In April 2009, my doctor discovered that I had fibroid growing on my uterus. At the time, the ultrasound indicated that it was about the size of a grapefruit (oh, yes, doctors do seem to love equating growth sizes with types of fruit). I was definitely a bit shocked and nervous when I first found out. What the heck was a fibroid? Why was it growing on my uterus? And how would this impact my ability to have children? My head filled with questions, which my family physician didn’t seem too keen to answer her self. Instead she referred me to a specialist. In Alberta, that process sadly means that you wait about a month before finding out if you’ve gotten an appointment somewhere, and then wait another 6-12 months for the actual appointment. I was so severely disappointed by all of this. My family physician assured me that the fibroid, which is a type of tumor, is very, very, rarely cancerous and that was supposed to comfort me during my 6-12 month wait to see someone who could tell me what was going on and what my options were.
Of course, the worry about cancer still clung in the back of my brain, but what I was most concerned about was how this would affect my chances of having children. Would the fibroid continue to grow during the long wait to see a specialist? And if so, would that put my fertility at greater risk? My husband and I had finally reached the stage where we were excited to start trying for children. We’d spent the six months before my diagnosis moving back to Calgary to be closer to our families, getting good jobs, buying our first house, all in preparation for starting a family. Beyond all these things, we were both finally truly looking forward to having children and having them soon. It had never occurred to me that we might run into obstacles with that. Of all the things we’d struggled through, surely getting pregnant would be the least difficult. This strange fibroid discovery de-railed all my preconceived notions of easy or straightforward childbearing.
During the anxious wait to talk to a specialist, I hit-up Wikipedia for information and took out books from the public library about fibroids. I learned about all the various types, the symptoms, and treatments. I tried to educate myself as much as possible and kept a list of questions to ask the specialist when I finally had my appointment. Without getting into too much complex stuff, basically, a uterine fibroid is a type of tumor that grows from the tissue of the uterus. They are not sure why they start growing in the first place, but they do rely on the presence of estrogen and progesterone and often grow rapidly during high estrogen states (like pregnancy). They can be quite small or quite big. You might have just one at a time, or you may have several. They can be completely asymptomatic, causing no problems, or they can cause a whole assortment of problems (pain, heavy bleeding, extreme bloating, miscarriages, etc.). Through the course of all of this learning and trying to adjust, I decided that my fibroid needed a name and so for what ever reason (I can’t even recall) I began referring to it as Nancy. Nancy and I didn’t get along all that well, but I was stuck with her and she with me for the time-being.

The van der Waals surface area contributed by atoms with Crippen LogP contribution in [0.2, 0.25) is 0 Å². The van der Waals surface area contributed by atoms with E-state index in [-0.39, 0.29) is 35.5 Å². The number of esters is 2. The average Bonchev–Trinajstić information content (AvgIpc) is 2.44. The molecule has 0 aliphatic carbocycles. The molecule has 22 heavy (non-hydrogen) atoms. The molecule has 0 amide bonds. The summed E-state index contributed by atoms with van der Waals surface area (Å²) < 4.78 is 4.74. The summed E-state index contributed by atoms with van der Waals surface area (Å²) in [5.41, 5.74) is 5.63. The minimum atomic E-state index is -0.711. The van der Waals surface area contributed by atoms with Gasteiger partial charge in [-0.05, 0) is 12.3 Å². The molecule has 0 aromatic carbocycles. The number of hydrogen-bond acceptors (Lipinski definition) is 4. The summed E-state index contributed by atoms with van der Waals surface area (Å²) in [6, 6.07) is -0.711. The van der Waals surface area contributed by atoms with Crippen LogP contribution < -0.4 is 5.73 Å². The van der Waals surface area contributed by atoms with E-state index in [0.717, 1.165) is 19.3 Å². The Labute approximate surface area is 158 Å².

Eventually, my appointment date arrived (sooner rather than later with persistent calling). Accompanied by my loving hubby, we sat and discussed the issues, the options, and the worse- and best-case scenarios. The main concern the specialist had was that the fibroid was a fairly large for someone my age (28 at the time) and also I hadn’t had children yet, which we did want to do. So we formed Plan A, which was to start trying for children. With luck, I’d get pregnant and we’d just have to monitor the fibroid throughout the pregnancy. However, if I didn’t become pregnant within a few months, we would start doing some testing to ensure that everything else health-wise was good with both my husband and myself.